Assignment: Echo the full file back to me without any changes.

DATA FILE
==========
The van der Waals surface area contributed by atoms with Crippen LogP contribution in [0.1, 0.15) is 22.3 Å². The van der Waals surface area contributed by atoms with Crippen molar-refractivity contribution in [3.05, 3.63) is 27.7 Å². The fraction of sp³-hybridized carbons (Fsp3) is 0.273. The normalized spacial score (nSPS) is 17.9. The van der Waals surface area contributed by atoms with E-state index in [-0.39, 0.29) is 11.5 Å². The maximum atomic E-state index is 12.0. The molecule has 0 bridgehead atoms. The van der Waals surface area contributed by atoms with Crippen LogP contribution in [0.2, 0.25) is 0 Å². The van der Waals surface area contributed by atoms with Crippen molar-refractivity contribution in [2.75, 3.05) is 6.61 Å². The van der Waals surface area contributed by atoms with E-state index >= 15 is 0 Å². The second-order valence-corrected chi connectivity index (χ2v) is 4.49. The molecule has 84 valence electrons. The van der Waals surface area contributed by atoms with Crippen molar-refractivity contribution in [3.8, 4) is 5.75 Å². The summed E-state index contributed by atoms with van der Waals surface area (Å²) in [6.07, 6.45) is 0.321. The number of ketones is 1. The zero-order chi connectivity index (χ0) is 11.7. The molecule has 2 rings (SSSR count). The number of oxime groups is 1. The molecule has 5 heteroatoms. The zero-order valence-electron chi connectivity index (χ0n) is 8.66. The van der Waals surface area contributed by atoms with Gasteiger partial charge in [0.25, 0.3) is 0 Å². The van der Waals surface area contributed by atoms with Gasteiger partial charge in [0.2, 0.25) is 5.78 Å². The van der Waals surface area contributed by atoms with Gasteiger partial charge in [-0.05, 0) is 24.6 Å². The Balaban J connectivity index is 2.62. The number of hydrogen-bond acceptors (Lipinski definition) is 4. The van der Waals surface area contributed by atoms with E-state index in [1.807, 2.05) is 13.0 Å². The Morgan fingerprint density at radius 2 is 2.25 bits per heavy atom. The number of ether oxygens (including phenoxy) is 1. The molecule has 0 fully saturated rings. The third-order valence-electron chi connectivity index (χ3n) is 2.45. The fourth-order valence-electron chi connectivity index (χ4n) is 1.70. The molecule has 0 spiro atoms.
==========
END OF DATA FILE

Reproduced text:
The van der Waals surface area contributed by atoms with Crippen LogP contribution in [0.1, 0.15) is 22.3 Å². The van der Waals surface area contributed by atoms with Crippen molar-refractivity contribution in [3.05, 3.63) is 27.7 Å². The fraction of sp³-hybridized carbons (Fsp3) is 0.273. The normalized spacial score (nSPS) is 17.9. The van der Waals surface area contributed by atoms with E-state index in [-0.39, 0.29) is 11.5 Å². The maximum atomic E-state index is 12.0. The molecule has 0 bridgehead atoms. The van der Waals surface area contributed by atoms with Crippen LogP contribution in [0.2, 0.25) is 0 Å². The van der Waals surface area contributed by atoms with Crippen molar-refractivity contribution in [2.75, 3.05) is 6.61 Å². The van der Waals surface area contributed by atoms with E-state index >= 15 is 0 Å². The second-order valence-corrected chi connectivity index (χ2v) is 4.49. The molecule has 84 valence electrons. The van der Waals surface area contributed by atoms with Crippen molar-refractivity contribution in [3.8, 4) is 5.75 Å². The summed E-state index contributed by atoms with van der Waals surface area (Å²) in [6.07, 6.45) is 0.321. The number of ketones is 1. The zero-order chi connectivity index (χ0) is 11.7. The molecule has 2 rings (SSSR count). The number of oxime groups is 1. The molecule has 5 heteroatoms. The zero-order valence-electron chi connectivity index (χ0n) is 8.66. The van der Waals surface area contributed by atoms with Gasteiger partial charge in [0.25, 0.3) is 0 Å². The van der Waals surface area contributed by atoms with Gasteiger partial charge in [0.2, 0.25) is 5.78 Å². The van der Waals surface area contributed by atoms with Gasteiger partial charge in [-0.05, 0) is 24.6 Å². The Balaban J connectivity index is 2.62. The number of hydrogen-bond acceptors (Lipinski definition) is 4. The van der Waals surface area contributed by atoms with E-state index in [1.807, 2.05) is 13.0 Å². The Morgan fingerprint density at radius 2 is 2.25 bits per heavy atom. The number of ether oxygens (including phenoxy) is 1. The molecule has 0 fully saturated rings. The third-order valence-electron chi connectivity index (χ3n) is 2.45. The fourth-order valence-electron chi connectivity index (χ4n) is 1.70. The molecule has 0 spiro atoms.